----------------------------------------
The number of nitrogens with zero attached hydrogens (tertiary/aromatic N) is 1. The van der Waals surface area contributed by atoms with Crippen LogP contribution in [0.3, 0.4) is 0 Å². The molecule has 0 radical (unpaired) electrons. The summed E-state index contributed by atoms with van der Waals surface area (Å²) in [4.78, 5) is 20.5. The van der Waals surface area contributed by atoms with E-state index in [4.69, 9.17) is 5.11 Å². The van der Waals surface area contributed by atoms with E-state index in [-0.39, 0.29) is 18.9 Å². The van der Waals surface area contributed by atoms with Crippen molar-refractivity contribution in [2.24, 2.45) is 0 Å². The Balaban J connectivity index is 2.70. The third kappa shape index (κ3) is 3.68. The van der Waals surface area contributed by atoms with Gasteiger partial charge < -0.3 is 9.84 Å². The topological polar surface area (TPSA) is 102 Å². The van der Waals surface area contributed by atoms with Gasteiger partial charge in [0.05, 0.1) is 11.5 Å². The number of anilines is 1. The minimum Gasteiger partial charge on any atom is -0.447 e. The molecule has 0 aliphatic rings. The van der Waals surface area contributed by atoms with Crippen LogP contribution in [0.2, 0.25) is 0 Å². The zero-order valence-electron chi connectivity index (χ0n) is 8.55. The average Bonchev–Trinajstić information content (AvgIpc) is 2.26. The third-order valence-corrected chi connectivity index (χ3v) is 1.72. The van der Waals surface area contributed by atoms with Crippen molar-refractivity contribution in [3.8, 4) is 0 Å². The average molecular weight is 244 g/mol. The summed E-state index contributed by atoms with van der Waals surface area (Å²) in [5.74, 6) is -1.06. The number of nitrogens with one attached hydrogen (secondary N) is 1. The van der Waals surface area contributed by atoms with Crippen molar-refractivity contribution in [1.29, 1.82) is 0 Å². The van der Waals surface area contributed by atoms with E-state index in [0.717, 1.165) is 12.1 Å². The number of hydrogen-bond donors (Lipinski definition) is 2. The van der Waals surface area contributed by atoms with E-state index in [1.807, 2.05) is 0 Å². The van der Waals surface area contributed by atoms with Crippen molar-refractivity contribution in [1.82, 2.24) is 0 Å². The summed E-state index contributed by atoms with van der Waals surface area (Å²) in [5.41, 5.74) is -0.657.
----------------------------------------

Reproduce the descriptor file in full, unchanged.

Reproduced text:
The number of nitrogens with zero attached hydrogens (tertiary/aromatic N) is 1. The van der Waals surface area contributed by atoms with Crippen LogP contribution in [0.3, 0.4) is 0 Å². The molecule has 0 radical (unpaired) electrons. The summed E-state index contributed by atoms with van der Waals surface area (Å²) in [4.78, 5) is 20.5. The van der Waals surface area contributed by atoms with E-state index in [4.69, 9.17) is 5.11 Å². The van der Waals surface area contributed by atoms with E-state index in [-0.39, 0.29) is 18.9 Å². The van der Waals surface area contributed by atoms with Crippen molar-refractivity contribution in [2.24, 2.45) is 0 Å². The Balaban J connectivity index is 2.70. The third kappa shape index (κ3) is 3.68. The van der Waals surface area contributed by atoms with Gasteiger partial charge < -0.3 is 9.84 Å². The topological polar surface area (TPSA) is 102 Å². The van der Waals surface area contributed by atoms with Gasteiger partial charge in [0.05, 0.1) is 11.5 Å². The number of anilines is 1. The minimum Gasteiger partial charge on any atom is -0.447 e. The molecule has 0 aliphatic rings. The van der Waals surface area contributed by atoms with Crippen LogP contribution in [0.2, 0.25) is 0 Å². The zero-order valence-electron chi connectivity index (χ0n) is 8.55. The average Bonchev–Trinajstić information content (AvgIpc) is 2.26. The third-order valence-corrected chi connectivity index (χ3v) is 1.72. The van der Waals surface area contributed by atoms with Crippen molar-refractivity contribution in [3.8, 4) is 0 Å². The average molecular weight is 244 g/mol. The summed E-state index contributed by atoms with van der Waals surface area (Å²) in [5.74, 6) is -1.06. The number of nitrogens with one attached hydrogen (secondary N) is 1. The van der Waals surface area contributed by atoms with Crippen molar-refractivity contribution in [1.29, 1.82) is 0 Å². The van der Waals surface area contributed by atoms with E-state index in [0.717, 1.165) is 12.1 Å². The number of hydrogen-bond donors (Lipinski definition) is 2. The van der Waals surface area contributed by atoms with E-state index in [1.807, 2.05) is 0 Å². The van der Waals surface area contributed by atoms with Crippen molar-refractivity contribution in [1.82, 2.24) is 0 Å². The summed E-state index contributed by atoms with van der Waals surface area (Å²) in [5.41, 5.74) is -0.657.